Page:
Minnesota raises charge against fired officer in George Floyd case, charges three others
Wednesday, 3 June 2020 Minnesota Attorney General Keith Ellison will increase the charge against a fired Minneapolis police officer to second-degree murder in the death of an unarmed black man and level charges against the three other fired officers in a case that has led to more than a week of sometimes violent protests across the United States, the Star Tribune newspaper said on Wednesday.
Minnesota Rep. Ilhan Omar represents Minneapolis, Minnesota in congress. She is facing a stiff primary challenge from lawyer Antone Melton-Meaux. Melton-Meaux raised an absurd $3.2 million in the second quarter of this year to Omar’s $471,000. Omar represents a sizable Jewish community in her district. She has been the face of multiple national controversies for her perceived use of coded anti-Semitic language.
Police near Minneapolis, Minnesota used drones last week to check on an enormous threat to the local social order. Namely, CNN reports the drones were activated to check if sunbathers at a lakeside beach were breaking the law by going nude or topless. Golden Valley city officials say the police department used the high-tech surveillance devices at Twin Lake on July 10 after receiving complaints from the public. This stuff has been going on there for decades.
Attorneys for the family of George Floyd filed a federal civil lawsuit on Wednesday. The suit is against the city of Minneapolis and the police officers involved in the death of George Floyd. Floyd died May 25 after former officer Derek Chauvin used his leg to pin Floyd's neck to the ground for nearly nine minutes. Chauvin was arrested and charged with second-degree murder. The lawsuit was filed in US District Court for the District of Minnesota.
Congresswoman Ilhan Omar is in a tough fight for re-election in her Minnesota district. Antone Melton-Meaux is challenging Omar in an August primary race. Melton-Meaux has raised seven times more than Omar in the last fundraising cycle. The Washington Examiner says Melton-Meaux raised $3.2 million between March and April. Melton-Meaux reported having $2 million in cash on hand to keep him afloat ahead of the Aug. 11 primary. Omar did not fare as well as her competitor when it came to fundraising. Omar raised just $471,624 in the same time frame, roughly one-seventh of Melton-Meaux's haul. The congresswoman's campaign told the Star Tribune that she has $1.1 million in cash on hand.
The lawyer for a man who was arrested as a police officer knelt on his neck – in a case that “mirrors almost identically what happened to George Floyd” – has called for a formal apology from Scotland Yard.Marcus Coutain, 48, was filmed pleading with officers to “get off my neck” as he was handcuffed on the pavement in Islington, north London, on Thursday evening.The police watchdog is investigating the manner of the arrest, which has resulted in one Metropolitan Police officer being suspended and another placed on restricted duties.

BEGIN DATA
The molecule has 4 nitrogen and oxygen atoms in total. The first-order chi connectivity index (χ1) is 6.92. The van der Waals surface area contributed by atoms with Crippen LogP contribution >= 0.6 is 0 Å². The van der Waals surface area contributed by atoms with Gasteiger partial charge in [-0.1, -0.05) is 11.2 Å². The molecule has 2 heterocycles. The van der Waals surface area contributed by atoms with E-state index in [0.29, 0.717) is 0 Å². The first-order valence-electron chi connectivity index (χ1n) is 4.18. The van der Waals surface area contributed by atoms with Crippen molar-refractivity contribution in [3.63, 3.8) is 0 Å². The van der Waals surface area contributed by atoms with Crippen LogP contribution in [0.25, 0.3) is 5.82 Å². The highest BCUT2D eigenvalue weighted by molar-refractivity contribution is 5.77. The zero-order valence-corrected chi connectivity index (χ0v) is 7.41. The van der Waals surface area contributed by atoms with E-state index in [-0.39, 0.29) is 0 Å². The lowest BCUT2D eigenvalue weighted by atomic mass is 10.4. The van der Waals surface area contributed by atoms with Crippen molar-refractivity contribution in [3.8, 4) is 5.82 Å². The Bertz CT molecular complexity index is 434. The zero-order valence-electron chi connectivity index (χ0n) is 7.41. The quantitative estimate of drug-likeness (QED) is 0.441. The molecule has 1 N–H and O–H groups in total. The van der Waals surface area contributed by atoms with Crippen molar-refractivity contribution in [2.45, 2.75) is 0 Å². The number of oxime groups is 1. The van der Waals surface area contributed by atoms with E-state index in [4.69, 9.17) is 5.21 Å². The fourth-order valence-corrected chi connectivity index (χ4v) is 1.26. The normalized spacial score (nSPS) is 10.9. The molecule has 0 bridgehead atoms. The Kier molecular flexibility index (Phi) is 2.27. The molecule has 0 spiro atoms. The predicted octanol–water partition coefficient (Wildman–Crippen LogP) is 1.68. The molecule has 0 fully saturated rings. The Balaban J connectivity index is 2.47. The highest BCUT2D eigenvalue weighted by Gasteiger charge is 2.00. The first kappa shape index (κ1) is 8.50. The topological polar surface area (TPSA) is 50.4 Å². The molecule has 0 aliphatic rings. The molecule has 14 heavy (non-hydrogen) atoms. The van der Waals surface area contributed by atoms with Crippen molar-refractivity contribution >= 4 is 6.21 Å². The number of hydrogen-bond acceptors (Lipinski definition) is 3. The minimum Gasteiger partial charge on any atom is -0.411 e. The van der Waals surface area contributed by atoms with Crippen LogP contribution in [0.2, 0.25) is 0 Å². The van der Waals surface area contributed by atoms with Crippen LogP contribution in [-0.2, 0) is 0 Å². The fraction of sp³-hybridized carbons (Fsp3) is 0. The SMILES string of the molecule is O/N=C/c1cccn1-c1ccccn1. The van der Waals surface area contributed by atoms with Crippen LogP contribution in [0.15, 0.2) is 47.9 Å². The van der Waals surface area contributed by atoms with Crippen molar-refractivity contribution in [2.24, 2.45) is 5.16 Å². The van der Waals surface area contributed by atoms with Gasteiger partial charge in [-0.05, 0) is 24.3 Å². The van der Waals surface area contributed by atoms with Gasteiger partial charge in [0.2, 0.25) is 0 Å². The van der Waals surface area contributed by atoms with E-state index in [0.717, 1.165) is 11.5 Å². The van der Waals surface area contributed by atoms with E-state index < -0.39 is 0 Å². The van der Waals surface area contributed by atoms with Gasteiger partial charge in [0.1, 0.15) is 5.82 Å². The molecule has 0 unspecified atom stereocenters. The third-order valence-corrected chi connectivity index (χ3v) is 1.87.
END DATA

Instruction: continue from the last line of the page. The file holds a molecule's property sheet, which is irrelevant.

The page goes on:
Credit: PA - Press Association STUDIO Duration: 01:41Published
A trustee for the family of George Floyd, who died on May 25 after a Minneapolis policeman knelt on his neck for nearly nine minutes, sued the city of Minneapolis and four of its police officers in federal court on Wednesday, civil rights attorney Benjamin Crump said.
Joint Chiefs of Staff Chairman General Mark Milley on Thursday told the House Armed Services Committee that he was 'personally outraged by George Floyd's brutal and senseless killing" and that the military was still struggling with racism.
Law enforcement has kept tabs on demonstrators since anti-police-brutality protests first broke out after the death of George Floyd. According to Business Insider, leaked documents reveal police exchanged protesters' Twitter handles. They also monitored protest plans in private Slack and Telegram channels, and kept lists of people who responded to protest events on Facebook. Records also show law enforcement focusing heavily on perceived threats against officers' lives posted to social media.
Amid demands for more police transparency after the killing of George Floyd, U.S. police departments are experimenting with a new way of capturing potentially deadly moments: putting small cameras on their guns. This report produced by Yahaira Jacquez.
Black Lives Matter activists outside the Hamilton County Courthouse consider some of their goals accomplished: Derek Chauvin and the three other Minneapolis officers involved in the killing of George..